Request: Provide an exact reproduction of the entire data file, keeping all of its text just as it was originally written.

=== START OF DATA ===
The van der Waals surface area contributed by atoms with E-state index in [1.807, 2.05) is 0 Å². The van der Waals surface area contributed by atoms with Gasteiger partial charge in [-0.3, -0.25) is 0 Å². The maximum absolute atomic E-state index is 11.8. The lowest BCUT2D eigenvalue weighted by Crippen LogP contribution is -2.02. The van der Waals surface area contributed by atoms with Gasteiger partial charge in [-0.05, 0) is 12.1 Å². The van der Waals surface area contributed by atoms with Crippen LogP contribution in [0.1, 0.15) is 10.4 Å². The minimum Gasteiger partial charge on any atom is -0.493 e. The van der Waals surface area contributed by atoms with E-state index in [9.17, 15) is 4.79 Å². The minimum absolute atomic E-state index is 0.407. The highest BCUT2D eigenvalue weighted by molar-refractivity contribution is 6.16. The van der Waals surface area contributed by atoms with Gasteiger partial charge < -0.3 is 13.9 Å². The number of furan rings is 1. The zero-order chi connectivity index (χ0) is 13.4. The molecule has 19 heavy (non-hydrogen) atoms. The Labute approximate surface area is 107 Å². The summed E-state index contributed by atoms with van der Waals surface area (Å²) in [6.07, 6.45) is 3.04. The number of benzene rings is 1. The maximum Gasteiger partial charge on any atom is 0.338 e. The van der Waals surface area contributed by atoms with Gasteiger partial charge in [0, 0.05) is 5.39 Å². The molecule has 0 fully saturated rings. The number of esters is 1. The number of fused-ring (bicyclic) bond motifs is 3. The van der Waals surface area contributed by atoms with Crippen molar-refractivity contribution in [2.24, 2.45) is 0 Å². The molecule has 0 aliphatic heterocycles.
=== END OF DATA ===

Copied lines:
The van der Waals surface area contributed by atoms with E-state index in [1.807, 2.05) is 0 Å². The van der Waals surface area contributed by atoms with Gasteiger partial charge in [-0.3, -0.25) is 0 Å². The maximum absolute atomic E-state index is 11.8. The lowest BCUT2D eigenvalue weighted by Crippen LogP contribution is -2.02. The van der Waals surface area contributed by atoms with Gasteiger partial charge in [-0.05, 0) is 12.1 Å². The van der Waals surface area contributed by atoms with Crippen LogP contribution in [0.1, 0.15) is 10.4 Å². The minimum Gasteiger partial charge on any atom is -0.493 e. The van der Waals surface area contributed by atoms with E-state index in [9.17, 15) is 4.79 Å². The minimum absolute atomic E-state index is 0.407. The highest BCUT2D eigenvalue weighted by molar-refractivity contribution is 6.16. The van der Waals surface area contributed by atoms with Gasteiger partial charge < -0.3 is 13.9 Å². The number of furan rings is 1. The zero-order chi connectivity index (χ0) is 13.4. The molecule has 19 heavy (non-hydrogen) atoms. The Labute approximate surface area is 107 Å². The summed E-state index contributed by atoms with van der Waals surface area (Å²) in [6.07, 6.45) is 3.04. The number of benzene rings is 1. The maximum Gasteiger partial charge on any atom is 0.338 e. The van der Waals surface area contributed by atoms with Gasteiger partial charge in [0, 0.05) is 5.39 Å². The molecule has 0 fully saturated rings. The number of esters is 1. The number of fused-ring (bicyclic) bond motifs is 3. The van der Waals surface area contributed by atoms with Crippen molar-refractivity contribution in [2.24, 2.45) is 0 Å². The molecule has 0 aliphatic heterocycles.